New York: HarperCollins Publishers, 1990. First U.S. Edition (stated), First Printing. Hardcover. Used - Very Good/Fine. Red cloth boards with gilt lettering to spine. Pale yellow endpapers, slightly askew due to publisher's defect. Clean, unmarked. Binding tight with very slight spine slant. Black and white maps and illustrations. Glossary. Endnotes. Index. 16 x 24 x 5.5 cm. 781 pp. / Very Good/Fine. Item #12863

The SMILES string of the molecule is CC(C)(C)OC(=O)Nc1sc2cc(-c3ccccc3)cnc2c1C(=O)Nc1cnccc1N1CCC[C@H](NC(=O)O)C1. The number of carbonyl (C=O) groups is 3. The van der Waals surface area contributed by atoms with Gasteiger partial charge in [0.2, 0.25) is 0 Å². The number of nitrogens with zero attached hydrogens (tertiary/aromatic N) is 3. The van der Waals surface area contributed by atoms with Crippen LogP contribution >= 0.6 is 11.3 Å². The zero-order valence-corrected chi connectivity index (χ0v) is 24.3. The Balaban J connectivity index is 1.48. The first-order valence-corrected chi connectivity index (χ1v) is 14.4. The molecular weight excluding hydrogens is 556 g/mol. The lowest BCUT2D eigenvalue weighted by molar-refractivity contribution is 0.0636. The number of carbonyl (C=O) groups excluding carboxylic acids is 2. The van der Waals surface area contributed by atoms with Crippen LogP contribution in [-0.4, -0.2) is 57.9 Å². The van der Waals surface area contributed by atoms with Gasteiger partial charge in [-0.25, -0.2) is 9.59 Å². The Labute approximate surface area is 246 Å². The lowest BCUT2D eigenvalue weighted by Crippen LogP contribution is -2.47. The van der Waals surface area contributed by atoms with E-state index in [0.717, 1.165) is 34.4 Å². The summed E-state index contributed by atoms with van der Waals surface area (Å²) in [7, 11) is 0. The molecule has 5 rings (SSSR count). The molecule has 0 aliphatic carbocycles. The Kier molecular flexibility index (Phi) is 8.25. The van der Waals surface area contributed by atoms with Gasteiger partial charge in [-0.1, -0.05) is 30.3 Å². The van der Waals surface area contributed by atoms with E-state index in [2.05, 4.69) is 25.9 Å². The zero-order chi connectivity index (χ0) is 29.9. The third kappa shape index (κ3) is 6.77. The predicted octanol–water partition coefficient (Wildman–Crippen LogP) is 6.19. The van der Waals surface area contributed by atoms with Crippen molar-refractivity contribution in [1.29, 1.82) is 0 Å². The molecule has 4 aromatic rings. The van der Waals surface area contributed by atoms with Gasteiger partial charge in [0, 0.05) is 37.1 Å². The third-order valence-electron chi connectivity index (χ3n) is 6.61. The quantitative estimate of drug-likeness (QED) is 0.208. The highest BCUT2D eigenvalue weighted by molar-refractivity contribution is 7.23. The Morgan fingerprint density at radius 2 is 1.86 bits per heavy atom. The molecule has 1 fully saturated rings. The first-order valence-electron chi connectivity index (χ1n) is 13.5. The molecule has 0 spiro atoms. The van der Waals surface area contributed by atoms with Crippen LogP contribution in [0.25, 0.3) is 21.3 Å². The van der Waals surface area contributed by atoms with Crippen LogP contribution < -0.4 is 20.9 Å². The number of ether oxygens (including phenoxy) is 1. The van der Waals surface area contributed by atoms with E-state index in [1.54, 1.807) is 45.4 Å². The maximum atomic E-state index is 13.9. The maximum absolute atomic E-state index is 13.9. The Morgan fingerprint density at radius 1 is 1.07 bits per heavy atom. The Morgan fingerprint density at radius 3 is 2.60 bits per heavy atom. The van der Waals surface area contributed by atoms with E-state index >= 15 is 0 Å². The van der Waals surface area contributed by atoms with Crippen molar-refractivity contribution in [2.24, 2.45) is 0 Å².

Braudel's last and most personal book was L'Identité de la France (The Identity of France), which was unfinished at the time of his death in 1985. Unlike many of Braudel's other books, he made no secret of his profound love of his country, remarking at the beginning that he had loved France as if she were a woman. Reflecting his interest with the longue durée, Braudel's concern in L'Identité de la France was with the centuries and millennia instead of the years and decades. Braudel argued that France was the product not of its politics or economics but rather of its geography and culture, a thesis Braudel explored in a wide-ranging book that saw the bourg and the patois: historie totale integrated into a broad sweep of both the place and the time. Unlike Braudel's other books, L'Identité de la France was much colored by a romantic nostalgia, as Braudel argued for the existence of la France profonde, a "deep France" based upon the peasant mentalité that despite all of the turmoil of French history and the Industrial Revolution had survived intact right up to the present.